On the Fourth of July, we didn’t really do that much. Well, we did go see the new Spider-man movie. (Far From Home) We figured out through “loads of researching” about Moab where the fireworks would be. (In a central area with no trees) We drove up to a organizer/helper person to find where the best spot would be. He told us to “Keep driving up this road, then turn left at ‘Potato Salad Hill'” We told him thanks, then burst out laughing. Potato Salad Hill? But alas, it was a real thing! We found a spot part way up the hill, and set up shop. We set up Grandma’s little Canon G12 that I was using, and Grandpa’s big Canon on tripods. We had the location of the fireworks completely wrong! We thought they were to be to our right, but they ended up on our left! Even though there were high fire precautions, we still saw at least 5. Thankfully, they all got extinguished before they were too big.
On the fifth, Grandma’s shoulder hurt too badly to join us, so we 3 boys went down to the Needles District of Canyonlands NP. On the way to the Needles District, we pulled over to see “Newspaper Rock,” a site of many petroglyphs.
We started at the ‘Cave Spring’ trail, a .6 mile loop going up 2 ladders and going under some mushroom rocks. The mushroom rocks provided some shade from the hot sun.
The ladders were a disappointment. We were expecting some big log ladders. The ‘big’ ladders turned out to be two seven or eight rung ladders.
We did another hike at Pothole Point. It’s a really cool hike, getting its name from the indentations in the rock. After the summer monsoons, the potholes fill up with life. They contain microscopic bacteria that can hibernate during the dry season, then pipe up with life after the monsoons.
On the sixth, we set course for Torrey, UT for Capitol Reef NP. We had gotten a recommendation for Goblin Valley SP. Goblins are small (ish) stone spires that you can climb on. This was the stop I was most excited about. (Thanks Jay Darrin!) It was AWESOME! Graham and I played Hide & Seek among the spires. Grandpa got a $5 permit to fly Butterfly (the drone) around the park, getting some great video.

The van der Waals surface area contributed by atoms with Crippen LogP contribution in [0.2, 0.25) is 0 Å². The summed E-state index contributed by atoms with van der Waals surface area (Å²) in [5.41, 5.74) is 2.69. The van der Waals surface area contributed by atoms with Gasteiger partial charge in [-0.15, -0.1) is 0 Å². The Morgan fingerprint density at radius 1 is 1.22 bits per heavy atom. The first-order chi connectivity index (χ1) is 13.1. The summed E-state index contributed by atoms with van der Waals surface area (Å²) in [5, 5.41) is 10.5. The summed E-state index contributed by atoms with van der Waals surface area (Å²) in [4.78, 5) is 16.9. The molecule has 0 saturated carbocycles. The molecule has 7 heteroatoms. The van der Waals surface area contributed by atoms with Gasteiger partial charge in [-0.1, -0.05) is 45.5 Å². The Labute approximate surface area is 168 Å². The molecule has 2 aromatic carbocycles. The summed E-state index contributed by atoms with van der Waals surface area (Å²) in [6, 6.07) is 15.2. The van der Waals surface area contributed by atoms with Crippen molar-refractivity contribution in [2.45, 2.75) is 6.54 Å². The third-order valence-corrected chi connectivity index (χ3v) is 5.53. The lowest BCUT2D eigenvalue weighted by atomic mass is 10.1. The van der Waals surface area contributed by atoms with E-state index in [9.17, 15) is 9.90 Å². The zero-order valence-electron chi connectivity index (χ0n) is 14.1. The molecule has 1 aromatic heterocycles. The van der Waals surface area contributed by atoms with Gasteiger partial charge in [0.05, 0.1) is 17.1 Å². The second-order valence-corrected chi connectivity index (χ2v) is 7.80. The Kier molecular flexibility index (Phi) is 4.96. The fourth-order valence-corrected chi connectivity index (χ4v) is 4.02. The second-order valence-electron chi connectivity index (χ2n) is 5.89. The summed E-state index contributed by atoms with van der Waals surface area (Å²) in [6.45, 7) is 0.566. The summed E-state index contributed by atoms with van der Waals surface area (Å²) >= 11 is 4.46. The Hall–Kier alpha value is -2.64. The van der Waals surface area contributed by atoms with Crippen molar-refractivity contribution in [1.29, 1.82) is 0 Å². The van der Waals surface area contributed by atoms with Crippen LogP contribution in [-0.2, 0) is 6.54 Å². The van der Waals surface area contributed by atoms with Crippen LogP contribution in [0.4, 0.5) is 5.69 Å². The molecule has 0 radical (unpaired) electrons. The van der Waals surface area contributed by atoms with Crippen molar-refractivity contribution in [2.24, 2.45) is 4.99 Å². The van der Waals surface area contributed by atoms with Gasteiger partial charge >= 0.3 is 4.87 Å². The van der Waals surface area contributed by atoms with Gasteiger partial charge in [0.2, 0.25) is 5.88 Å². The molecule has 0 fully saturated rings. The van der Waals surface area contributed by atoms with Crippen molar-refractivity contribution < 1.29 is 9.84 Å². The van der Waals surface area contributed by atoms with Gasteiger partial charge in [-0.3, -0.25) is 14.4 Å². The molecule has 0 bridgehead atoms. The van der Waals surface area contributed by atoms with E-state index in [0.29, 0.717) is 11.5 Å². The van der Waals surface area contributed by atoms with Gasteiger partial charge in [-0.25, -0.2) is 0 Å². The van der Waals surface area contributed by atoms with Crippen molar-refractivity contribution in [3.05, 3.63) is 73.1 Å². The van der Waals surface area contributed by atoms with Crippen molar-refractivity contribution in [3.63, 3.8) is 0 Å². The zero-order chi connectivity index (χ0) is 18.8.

On the seventh, we went to Capitol Reef NP. We tried to go to the visitor’s center, but the parking lot was so small, it was filled up even though there were only about 15 cars there. So we went on, hoping to come back later. We saw some old farm equipment, including a prehistoric can of WD-40! Not really, but it was pretty old. I guess the old saying’s true! “All you need in life is a can of WD-40 and a roll of duct tape. If something doesn’t move and it should, use WD-40. If some moves and it shouldn’t, use the duct tape.” We didn’t see any duct tape though.
At an orchard and one room schoolhouse, we did see an elk. It crossed the road, and two others joined it. We went back to the visitor’s center and (finally!) got a spot. The orientation film was in a cool little theater. We had Aunt Lee’s Chicken for dinner. (Yum!)
On the eighth, as we drove into Bryce Canyon City, almost all the stuff was Ruby’s this, Ruby’s that. (General store, Inn, RV Park, etc.) We found out that Ruby’s real name was Rubin Syrett. Ebeneezer Bryce found the canyon after losing a cow in it. Ebeneezer set up his home at the rim of a canyon full of hoodoos. (Tall spires of rock.) The canyon was named after him. Many people lived near him and his family, but didn’t know that a beautiful canyon was a few miles from their house. Ruby Syrett was one of them. Legend has it that one day, a stranger came knocking on Ruby’s door, asking if he had seen “Bryce’s Canyon.” Ruby said no, so the stranger took him to see it. Ruby was amazed. In 1919, Ruby and his wife, Minnie, set up a tent to host visitors to the canyon. This business grew and grew, until it is what it is now. Ruby’s grandchildren and great-grandchildren still run all the businesses today! (Sorry for the story time!) On the second night, we went to “Ebeneezer’s Barn And Grill,” a live country music show with a buffet. The music was really good, but obnoxiously loud. We snuck out after a couple songs.
On the ninth, Grandma’s shoulder hurt too much to join us again. So we three boys headed out to do the Navajo Loop trail. The trail went down, into the hoodoos, providing some great sights! The first part was “Wall Street,” a small canyon with three or four really tall Douglas Firs.
We then went up to Sunrise Point, after hiking about two and a half miles. We went back to the camper, exhausted. A good lunch of I-can’t-remember-what juiced us back up though. We went on a short hike called Mossy Cave. It led to a (Duh!) mossy cave. The info sign said that the icicles that form there over the winter can sometimes last until June!
We went back to the first bridge and found a path down to the waterfall at the stream. Grandpa taught us how to “Stop the water” so you can see each individual droplet of water.
That night, there was an astronomy talk at one of the lodges, and after, there was a telescope demo at the visitor’s center. The ‘Dark Ranger’ who was presenting was really funny. The four telescopes showed: a single point of light that is actually two separate stars, the remains of a ring nebula after it exploded, the moon, and Jupiter with its four biggest moons.
Stay tuned for the last couple parks!